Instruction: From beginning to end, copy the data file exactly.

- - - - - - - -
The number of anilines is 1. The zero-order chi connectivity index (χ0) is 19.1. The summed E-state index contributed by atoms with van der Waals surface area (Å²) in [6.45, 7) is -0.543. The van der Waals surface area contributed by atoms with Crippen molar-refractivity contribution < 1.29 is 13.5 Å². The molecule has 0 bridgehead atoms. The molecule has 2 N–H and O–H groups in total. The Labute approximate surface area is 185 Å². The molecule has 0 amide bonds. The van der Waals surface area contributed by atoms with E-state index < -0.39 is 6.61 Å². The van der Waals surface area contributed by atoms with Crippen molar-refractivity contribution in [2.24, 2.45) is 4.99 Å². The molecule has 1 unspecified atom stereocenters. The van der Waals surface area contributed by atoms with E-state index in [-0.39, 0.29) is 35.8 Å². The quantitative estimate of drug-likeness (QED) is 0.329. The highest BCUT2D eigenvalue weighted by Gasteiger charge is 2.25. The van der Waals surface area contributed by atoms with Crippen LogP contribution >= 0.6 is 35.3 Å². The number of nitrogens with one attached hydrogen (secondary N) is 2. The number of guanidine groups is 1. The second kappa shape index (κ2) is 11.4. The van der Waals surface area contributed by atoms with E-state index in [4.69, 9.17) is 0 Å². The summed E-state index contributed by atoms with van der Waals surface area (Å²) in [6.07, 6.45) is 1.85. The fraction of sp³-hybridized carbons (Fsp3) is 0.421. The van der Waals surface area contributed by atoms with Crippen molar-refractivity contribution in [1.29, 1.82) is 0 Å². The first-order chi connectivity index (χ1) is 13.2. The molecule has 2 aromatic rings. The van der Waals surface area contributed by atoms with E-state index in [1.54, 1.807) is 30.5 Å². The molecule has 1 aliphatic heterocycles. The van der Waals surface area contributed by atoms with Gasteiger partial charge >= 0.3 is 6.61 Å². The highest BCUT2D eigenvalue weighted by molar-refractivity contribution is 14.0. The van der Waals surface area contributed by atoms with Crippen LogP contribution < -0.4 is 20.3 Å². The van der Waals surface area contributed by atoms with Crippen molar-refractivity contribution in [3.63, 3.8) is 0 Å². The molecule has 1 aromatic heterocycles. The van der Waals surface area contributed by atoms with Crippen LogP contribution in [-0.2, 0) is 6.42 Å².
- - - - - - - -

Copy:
The number of anilines is 1. The zero-order chi connectivity index (χ0) is 19.1. The summed E-state index contributed by atoms with van der Waals surface area (Å²) in [6.45, 7) is -0.543. The van der Waals surface area contributed by atoms with Crippen molar-refractivity contribution < 1.29 is 13.5 Å². The molecule has 0 bridgehead atoms. The molecule has 2 N–H and O–H groups in total. The Labute approximate surface area is 185 Å². The molecule has 0 amide bonds. The van der Waals surface area contributed by atoms with E-state index < -0.39 is 6.61 Å². The van der Waals surface area contributed by atoms with Crippen molar-refractivity contribution in [2.24, 2.45) is 4.99 Å². The molecule has 1 unspecified atom stereocenters. The van der Waals surface area contributed by atoms with E-state index in [-0.39, 0.29) is 35.8 Å². The quantitative estimate of drug-likeness (QED) is 0.329. The highest BCUT2D eigenvalue weighted by Gasteiger charge is 2.25. The van der Waals surface area contributed by atoms with Crippen LogP contribution >= 0.6 is 35.3 Å². The number of nitrogens with one attached hydrogen (secondary N) is 2. The number of guanidine groups is 1. The second kappa shape index (κ2) is 11.4. The van der Waals surface area contributed by atoms with E-state index in [4.69, 9.17) is 0 Å². The summed E-state index contributed by atoms with van der Waals surface area (Å²) in [6.07, 6.45) is 1.85. The fraction of sp³-hybridized carbons (Fsp3) is 0.421. The van der Waals surface area contributed by atoms with Crippen molar-refractivity contribution in [1.29, 1.82) is 0 Å². The first-order chi connectivity index (χ1) is 13.2. The molecule has 2 aromatic rings. The van der Waals surface area contributed by atoms with E-state index in [1.54, 1.807) is 30.5 Å². The molecule has 1 aliphatic heterocycles. The van der Waals surface area contributed by atoms with Gasteiger partial charge >= 0.3 is 6.61 Å². The highest BCUT2D eigenvalue weighted by molar-refractivity contribution is 14.0. The van der Waals surface area contributed by atoms with Crippen LogP contribution < -0.4 is 20.3 Å². The van der Waals surface area contributed by atoms with Crippen molar-refractivity contribution in [3.63, 3.8) is 0 Å². The molecule has 1 aromatic heterocycles. The van der Waals surface area contributed by atoms with Crippen LogP contribution in [-0.2, 0) is 6.42 Å².